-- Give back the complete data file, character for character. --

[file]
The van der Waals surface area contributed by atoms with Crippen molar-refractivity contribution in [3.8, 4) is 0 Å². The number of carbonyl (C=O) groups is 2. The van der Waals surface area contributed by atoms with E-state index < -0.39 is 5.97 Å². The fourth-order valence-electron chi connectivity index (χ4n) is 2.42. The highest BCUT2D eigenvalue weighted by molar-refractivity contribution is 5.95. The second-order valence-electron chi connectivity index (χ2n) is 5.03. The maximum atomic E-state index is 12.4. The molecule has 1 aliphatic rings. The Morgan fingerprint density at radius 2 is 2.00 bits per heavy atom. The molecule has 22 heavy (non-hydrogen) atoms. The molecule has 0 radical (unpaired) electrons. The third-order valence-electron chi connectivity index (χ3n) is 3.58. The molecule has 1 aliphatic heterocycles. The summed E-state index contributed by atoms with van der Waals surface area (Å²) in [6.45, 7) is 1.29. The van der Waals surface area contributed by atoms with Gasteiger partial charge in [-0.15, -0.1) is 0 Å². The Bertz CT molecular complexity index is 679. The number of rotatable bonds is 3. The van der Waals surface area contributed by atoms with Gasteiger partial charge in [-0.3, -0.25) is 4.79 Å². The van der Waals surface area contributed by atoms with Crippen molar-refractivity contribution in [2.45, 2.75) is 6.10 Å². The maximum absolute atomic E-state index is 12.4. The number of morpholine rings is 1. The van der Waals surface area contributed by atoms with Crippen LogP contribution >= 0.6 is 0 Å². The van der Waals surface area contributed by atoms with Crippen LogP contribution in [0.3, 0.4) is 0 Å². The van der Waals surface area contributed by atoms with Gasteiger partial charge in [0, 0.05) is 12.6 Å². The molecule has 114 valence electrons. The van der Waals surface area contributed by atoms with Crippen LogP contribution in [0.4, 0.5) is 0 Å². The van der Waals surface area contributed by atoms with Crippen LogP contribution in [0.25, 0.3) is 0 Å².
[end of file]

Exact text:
The van der Waals surface area contributed by atoms with Crippen molar-refractivity contribution in [3.8, 4) is 0 Å². The number of carbonyl (C=O) groups is 2. The van der Waals surface area contributed by atoms with E-state index < -0.39 is 5.97 Å². The fourth-order valence-electron chi connectivity index (χ4n) is 2.42. The highest BCUT2D eigenvalue weighted by molar-refractivity contribution is 5.95. The second-order valence-electron chi connectivity index (χ2n) is 5.03. The maximum atomic E-state index is 12.4. The molecule has 1 aliphatic rings. The Morgan fingerprint density at radius 2 is 2.00 bits per heavy atom. The molecule has 22 heavy (non-hydrogen) atoms. The molecule has 0 radical (unpaired) electrons. The third-order valence-electron chi connectivity index (χ3n) is 3.58. The molecule has 1 aliphatic heterocycles. The summed E-state index contributed by atoms with van der Waals surface area (Å²) in [6.45, 7) is 1.29. The van der Waals surface area contributed by atoms with Gasteiger partial charge in [-0.15, -0.1) is 0 Å². The Bertz CT molecular complexity index is 679. The number of rotatable bonds is 3. The van der Waals surface area contributed by atoms with Gasteiger partial charge in [-0.3, -0.25) is 4.79 Å². The van der Waals surface area contributed by atoms with Crippen molar-refractivity contribution in [2.45, 2.75) is 6.10 Å². The maximum absolute atomic E-state index is 12.4. The number of morpholine rings is 1. The van der Waals surface area contributed by atoms with Crippen LogP contribution >= 0.6 is 0 Å². The van der Waals surface area contributed by atoms with Crippen LogP contribution in [0.3, 0.4) is 0 Å². The van der Waals surface area contributed by atoms with Gasteiger partial charge in [0, 0.05) is 12.6 Å². The molecule has 114 valence electrons. The van der Waals surface area contributed by atoms with Crippen LogP contribution in [0.4, 0.5) is 0 Å². The van der Waals surface area contributed by atoms with Crippen LogP contribution in [0.25, 0.3) is 0 Å².